George Orwell

Nineteen Eighty-Four (1984)

Presented by: Tea Hodaj

Orwell’s most acclaimed novel, written in 1949, is political both because of its content (a dystopian design of a totalitarian state) and its context (the onset of the Cold War, the author’s leftist orientation and his disappointment with the socialist regimes established in Europe after the end of the Second World War). Although it is sometimes read as a prophecy, Nineteen Eighty-Four serves as a vehicle for exploring historical themes and contexts, providing insight into events as they actually happened. Today, it is one of those novels that are equally recognised across Europe as unmistakably political novels.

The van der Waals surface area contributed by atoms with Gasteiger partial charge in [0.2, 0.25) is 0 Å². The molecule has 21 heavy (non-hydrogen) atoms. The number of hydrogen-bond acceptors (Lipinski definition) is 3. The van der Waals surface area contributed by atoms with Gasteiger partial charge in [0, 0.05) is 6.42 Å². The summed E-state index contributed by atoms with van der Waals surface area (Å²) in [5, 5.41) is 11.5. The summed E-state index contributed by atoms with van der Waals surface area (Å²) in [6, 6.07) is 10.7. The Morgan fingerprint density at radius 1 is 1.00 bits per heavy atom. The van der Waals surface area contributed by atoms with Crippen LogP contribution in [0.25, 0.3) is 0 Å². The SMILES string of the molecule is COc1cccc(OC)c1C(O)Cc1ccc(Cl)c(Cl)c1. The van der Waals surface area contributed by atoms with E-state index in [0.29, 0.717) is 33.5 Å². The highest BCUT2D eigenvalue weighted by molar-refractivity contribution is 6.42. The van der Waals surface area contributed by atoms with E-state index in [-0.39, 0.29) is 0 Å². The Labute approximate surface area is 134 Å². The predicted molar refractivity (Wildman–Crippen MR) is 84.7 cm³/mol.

In this dystopian masterpiece, characters live in a totalitarian regime, in which all aspects of life are closely monitored and controlled by Big Brother. Central to the plot is Winston Smith, an employee of the Ministry of Truth, who falls in love with Julia and starts questioning the life prescribed to him by the authorities, a life devoid of the pleasures that define humanity. Winston and Julia start harbouring rebellious thoughts in this world, where even their thoughts are said to be monitored by The Party. The Party's slogan "Big Brother is watching you" reflects the constant surveillance and monitoring of citizens by the government. A resistance movement of rebellions called The Brotherhood welcomes both Winston and Julia, only for them to be caught by the Thought Police shortly after. Tortured and threatened, Winston is mentally broken. He ends up betraying Julia (an allegory for thirst for life), and he pledges his loyalty to Big Brother. Winston’s defeat symbolises the ultimate triumph of totalitarianism over individual liberty, the unfortunate reality for many lost souls under authoritarian regimes. As Lynskey (2019) calls it, “It is both a work of art and a means of reading the world”.